The Kern High School District in Lake Isabella, California plans to install a microgrid and has issued a solicitation for qualified companies.
Located in the southern Sierra Nevada, the district serves more than 35,000 students and employs 3,500 people.
To be built at the Kern Valley High School, the microgrid will back up the school’s entire load with manual load management. The school is a designated emergency response center during power outages.
The microgrid will include a battery storage system of 250 kW 4-hour up to 500 kW 2-hour (up to 992 kWh), as well as a backup diesel generator of up to 250 kW. A 417.6 kW solar photovoltaic system already on the site will connect to the system.
The school’s peak demand without the use of its solar system is about 450 kW. With the use of solar, it is 233 kW. Annual consumption is 698,000 kWh pre-solar and -39,000 kWh post-PV (net exporter), according to Sage.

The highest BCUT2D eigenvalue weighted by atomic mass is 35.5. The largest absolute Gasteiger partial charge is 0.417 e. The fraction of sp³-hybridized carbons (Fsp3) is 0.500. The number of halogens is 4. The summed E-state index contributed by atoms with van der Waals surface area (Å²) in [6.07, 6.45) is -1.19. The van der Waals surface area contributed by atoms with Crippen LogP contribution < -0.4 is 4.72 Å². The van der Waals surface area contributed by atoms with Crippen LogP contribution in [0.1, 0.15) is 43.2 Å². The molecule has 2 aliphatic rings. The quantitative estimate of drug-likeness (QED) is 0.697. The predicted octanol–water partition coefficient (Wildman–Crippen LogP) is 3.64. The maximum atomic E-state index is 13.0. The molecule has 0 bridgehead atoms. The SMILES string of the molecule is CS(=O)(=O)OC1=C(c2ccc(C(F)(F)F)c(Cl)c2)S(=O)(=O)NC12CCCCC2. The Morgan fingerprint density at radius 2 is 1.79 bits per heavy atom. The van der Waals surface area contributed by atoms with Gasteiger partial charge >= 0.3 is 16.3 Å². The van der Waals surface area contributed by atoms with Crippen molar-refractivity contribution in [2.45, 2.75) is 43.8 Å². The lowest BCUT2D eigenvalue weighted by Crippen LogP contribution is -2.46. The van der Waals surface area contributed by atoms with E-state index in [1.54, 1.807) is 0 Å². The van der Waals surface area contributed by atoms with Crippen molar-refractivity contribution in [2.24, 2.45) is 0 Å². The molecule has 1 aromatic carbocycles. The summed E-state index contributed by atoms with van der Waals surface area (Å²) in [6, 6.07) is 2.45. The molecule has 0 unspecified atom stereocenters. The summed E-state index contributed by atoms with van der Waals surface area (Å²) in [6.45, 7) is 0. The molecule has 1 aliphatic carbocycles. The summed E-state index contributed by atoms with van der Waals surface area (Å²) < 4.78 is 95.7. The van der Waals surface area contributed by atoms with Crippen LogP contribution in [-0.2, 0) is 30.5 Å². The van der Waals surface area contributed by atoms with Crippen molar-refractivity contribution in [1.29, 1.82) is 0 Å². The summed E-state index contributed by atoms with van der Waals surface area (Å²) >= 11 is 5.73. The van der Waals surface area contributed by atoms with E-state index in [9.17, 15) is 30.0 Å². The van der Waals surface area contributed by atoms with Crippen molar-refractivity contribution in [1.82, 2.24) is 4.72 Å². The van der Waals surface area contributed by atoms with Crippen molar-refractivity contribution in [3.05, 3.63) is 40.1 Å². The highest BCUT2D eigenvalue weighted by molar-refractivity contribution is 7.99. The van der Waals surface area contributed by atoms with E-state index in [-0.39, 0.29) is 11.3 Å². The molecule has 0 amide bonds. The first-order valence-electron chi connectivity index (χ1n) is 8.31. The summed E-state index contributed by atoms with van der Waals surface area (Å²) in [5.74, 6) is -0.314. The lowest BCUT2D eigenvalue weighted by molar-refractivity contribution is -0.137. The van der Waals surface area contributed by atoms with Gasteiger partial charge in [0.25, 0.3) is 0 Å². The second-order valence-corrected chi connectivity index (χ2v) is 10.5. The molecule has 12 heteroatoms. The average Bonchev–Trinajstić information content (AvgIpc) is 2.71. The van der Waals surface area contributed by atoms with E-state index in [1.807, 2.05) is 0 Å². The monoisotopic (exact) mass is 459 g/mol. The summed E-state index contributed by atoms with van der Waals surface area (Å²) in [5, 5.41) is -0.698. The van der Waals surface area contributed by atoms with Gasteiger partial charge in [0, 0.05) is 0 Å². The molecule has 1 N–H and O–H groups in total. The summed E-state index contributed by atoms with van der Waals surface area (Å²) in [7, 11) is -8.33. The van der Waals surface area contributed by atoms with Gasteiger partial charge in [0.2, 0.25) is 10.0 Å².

The school district will seek competitive bids for the design and construction of the microgrid on September 6, with proposals due October 7 and awards announced on November 8.
Sage Energy Consulting is now prequalifying applicants through a request for qualifications, with responses due August 24. The school district expects construction to begin in October 2023 and to complete the project by March 2024.
The Kern High School District is the latest school district in California to pursue microgrids. Others include Santa Barbara Unified School District, which contracted with Engie Services US for 14 solar facilities, including six solar microgrids. The Clean Coalition, a project stakeholder, recently reported that the project is offering greater cost savings than originally anticipated.
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